The Dominant Paradigm is a weekly podcast where Geeks of Doom Podcast hosts Dwayne D, Andrew Sorcini, and Tosin Onafowokan discuss STARZ’s TV series American Gods, the works that inspired it, and the larger questions about the lenses in which we see our world, AKA, the paradigms.
Below you’ll find a written recap of the season 2 episode of American Gods (Episode 2.4 “The Greatest Story Ever Told”), followed by some salient themes and imagery, questions, and the big picture.
We meet the boy who would become the CEO. As a child he obeyed his father’s wish that he play the piano, but his passions always brought him back to technology. Video games in the 1980s through college in the late 1990s. Coding. Even taking his technology skills to music. He creates a Bach-engine — Artificial intelligence that makes more Bach. His father was disappointed with the method — because it showed that his son wasn’t didn’t appreciate Bach as he did. At his father’s funeral, a quartet plays Bach as his son listens and visualizes a being playing techno-Bach at the organ. Technical Boy is born.
Shadow is asleep during a storm at Jaquel’s place in Cairo. He wakes to find a woman eager for intimate relations. She magically licks the wounds he sustained from torture and the train crash healed before engaging in intercourse, but she scratches him during the act. When Shadow wakes up, she’s nowhere to be found, as if it were an erotic dream. The house’s cat is staring at him as he looks in the mirror to find that scratches are real.
Shadow leaves his room to find Mr. Ibis at work. Ibis tells shadow that death has changed Laura. That’s she’s not the same person.
Bilquis finds her way to the house of Jacquel and Ibis and is confronted by Mr. Nancy. Bilquis states that World would have had her allegiance had he not killed Zorya. Bilquis, Anansi, and Ibis talk. Anansi gives a speech about human trafficking. The others are unmoved. They seek peace without war.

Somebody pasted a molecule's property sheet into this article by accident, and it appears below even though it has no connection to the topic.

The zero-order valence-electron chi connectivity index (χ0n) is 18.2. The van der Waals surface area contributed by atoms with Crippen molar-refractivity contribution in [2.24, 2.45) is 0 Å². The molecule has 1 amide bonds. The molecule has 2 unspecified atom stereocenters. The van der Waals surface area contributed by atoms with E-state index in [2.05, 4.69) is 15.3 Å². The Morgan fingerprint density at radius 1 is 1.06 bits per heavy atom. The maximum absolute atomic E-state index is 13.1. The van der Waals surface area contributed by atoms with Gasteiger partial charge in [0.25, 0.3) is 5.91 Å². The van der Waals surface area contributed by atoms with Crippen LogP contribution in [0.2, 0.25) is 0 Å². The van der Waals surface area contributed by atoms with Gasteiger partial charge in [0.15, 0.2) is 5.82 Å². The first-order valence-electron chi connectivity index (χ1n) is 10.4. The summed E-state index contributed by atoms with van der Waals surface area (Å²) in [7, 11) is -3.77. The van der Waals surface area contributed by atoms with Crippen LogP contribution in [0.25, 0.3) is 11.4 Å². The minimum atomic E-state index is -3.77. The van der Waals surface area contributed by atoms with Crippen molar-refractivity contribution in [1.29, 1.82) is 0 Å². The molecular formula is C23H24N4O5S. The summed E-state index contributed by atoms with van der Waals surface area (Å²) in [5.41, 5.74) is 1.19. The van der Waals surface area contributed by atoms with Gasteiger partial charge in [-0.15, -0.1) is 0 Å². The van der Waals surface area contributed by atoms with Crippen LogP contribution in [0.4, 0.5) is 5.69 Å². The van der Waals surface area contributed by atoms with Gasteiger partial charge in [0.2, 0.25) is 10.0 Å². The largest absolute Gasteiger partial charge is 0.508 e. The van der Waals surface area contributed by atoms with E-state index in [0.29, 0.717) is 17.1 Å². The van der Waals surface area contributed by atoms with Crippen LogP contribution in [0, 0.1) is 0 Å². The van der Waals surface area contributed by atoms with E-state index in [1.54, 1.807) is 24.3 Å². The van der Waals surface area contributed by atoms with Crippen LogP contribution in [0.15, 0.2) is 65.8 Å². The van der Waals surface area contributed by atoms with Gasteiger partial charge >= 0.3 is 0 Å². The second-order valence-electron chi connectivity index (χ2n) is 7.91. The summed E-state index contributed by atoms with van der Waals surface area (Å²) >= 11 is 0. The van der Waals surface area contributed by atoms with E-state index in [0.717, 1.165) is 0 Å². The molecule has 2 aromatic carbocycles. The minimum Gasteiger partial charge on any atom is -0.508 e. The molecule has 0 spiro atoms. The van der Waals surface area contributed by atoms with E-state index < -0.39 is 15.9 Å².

We jump to Technical Boy and New Media sitting in what seems to be Mr. World’s layer. We learn that Media died, and that New Media is her reborn form.
Mr. World gives his team a talking to.
Mr. World appears. He’s bothered by Argus’s death because he can’t see the world as he used to. He attacks Technical Boy, who claims he has a friend who has a network they can use to gain back some of that Argus all-seeing functionality.
Meanwhile, Shadow and Mr. Wednesday drive to St. Louis, MO, where they end up at a diner. Wednesday explains that Money is a God because people worship it.
Technical Boy finds the young man that we meet earlier in the episode. He’s now a powerful tech CEO. He suggests using tech to track people. All people. He’s surprised by Mr. World, who suddenly appears and who is in cahoots with the tech CEO. New Media takes the CEO’s attention and Technical Boy is attacked by one of his own VR devices, which seems to gobble him up.
Mr. World was then confronted by girl scouts from the diner in St. Louis. They granted him passage to where Shadow and Mr. Wednesday are. They seem to shift to “Backstage,” where there is a parlay in front of Money.
Money declines to take part in the War.
Mr. World Surprises Technical Boy in the office of the CEO.
Salient Themes and Imagery:
Title: The Greatest Story Ever Told
A straightforward reference to money.
The opening 8 minutes with the son’s origin story was arguably the most engaging sequence of the entire series. It almost felt like it was from a different series. Sadly, this enjoyment was tempered with the bittersweet realization that, knowing American Gods’ track record, this story would ultimately lead to nowhere and was to showcase style more than substance. The buildup of emotional engagement in the son’s upbringing wasn’t worth the payoff of meeting the grown son later on in the episode.
Technical Boy’s attempt at Surveillance
Technical Boy wants to replace Argus by using the CEO’s products to surveil the connected population, much like Batman does in Nolan’s The Dark Knight.
Ibis and his discussion of African American’ness
Ibis goes through the linguistic evolution of words used to describe him in America– N*, Negro, African American, etc.
Bilquis challenges mainstream Ideas of God